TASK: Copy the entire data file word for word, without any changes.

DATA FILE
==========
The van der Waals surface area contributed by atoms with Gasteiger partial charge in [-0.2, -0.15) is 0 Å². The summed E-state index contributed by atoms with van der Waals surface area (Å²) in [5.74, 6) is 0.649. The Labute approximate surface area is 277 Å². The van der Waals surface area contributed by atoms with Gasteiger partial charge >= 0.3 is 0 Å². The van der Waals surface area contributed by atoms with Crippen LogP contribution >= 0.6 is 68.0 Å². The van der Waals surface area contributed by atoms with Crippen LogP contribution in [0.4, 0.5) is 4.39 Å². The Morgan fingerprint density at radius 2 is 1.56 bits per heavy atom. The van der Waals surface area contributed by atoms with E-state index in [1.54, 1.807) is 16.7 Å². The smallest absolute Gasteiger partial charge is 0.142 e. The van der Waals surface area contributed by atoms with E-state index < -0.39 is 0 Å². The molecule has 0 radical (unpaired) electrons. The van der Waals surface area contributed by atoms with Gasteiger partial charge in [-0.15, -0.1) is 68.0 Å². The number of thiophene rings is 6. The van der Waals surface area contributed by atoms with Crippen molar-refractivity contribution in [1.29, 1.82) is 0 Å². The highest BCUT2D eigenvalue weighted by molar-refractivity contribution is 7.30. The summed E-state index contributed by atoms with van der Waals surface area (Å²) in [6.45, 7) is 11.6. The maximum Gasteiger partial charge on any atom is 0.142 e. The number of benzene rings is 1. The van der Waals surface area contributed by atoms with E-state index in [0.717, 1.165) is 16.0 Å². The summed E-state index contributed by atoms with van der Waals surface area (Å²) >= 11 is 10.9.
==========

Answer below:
The van der Waals surface area contributed by atoms with Gasteiger partial charge in [-0.2, -0.15) is 0 Å². The summed E-state index contributed by atoms with van der Waals surface area (Å²) in [5.74, 6) is 0.649. The Labute approximate surface area is 277 Å². The van der Waals surface area contributed by atoms with Gasteiger partial charge >= 0.3 is 0 Å². The van der Waals surface area contributed by atoms with Crippen LogP contribution >= 0.6 is 68.0 Å². The van der Waals surface area contributed by atoms with Crippen LogP contribution in [0.4, 0.5) is 4.39 Å². The Morgan fingerprint density at radius 2 is 1.56 bits per heavy atom. The van der Waals surface area contributed by atoms with E-state index in [1.54, 1.807) is 16.7 Å². The smallest absolute Gasteiger partial charge is 0.142 e. The van der Waals surface area contributed by atoms with E-state index < -0.39 is 0 Å². The molecule has 0 radical (unpaired) electrons. The van der Waals surface area contributed by atoms with Gasteiger partial charge in [-0.15, -0.1) is 68.0 Å². The number of thiophene rings is 6. The van der Waals surface area contributed by atoms with Crippen molar-refractivity contribution in [1.29, 1.82) is 0 Å². The highest BCUT2D eigenvalue weighted by molar-refractivity contribution is 7.30. The summed E-state index contributed by atoms with van der Waals surface area (Å²) in [6.45, 7) is 11.6. The maximum Gasteiger partial charge on any atom is 0.142 e. The number of benzene rings is 1. The van der Waals surface area contributed by atoms with E-state index in [0.717, 1.165) is 16.0 Å². The summed E-state index contributed by atoms with van der Waals surface area (Å²) >= 11 is 10.9.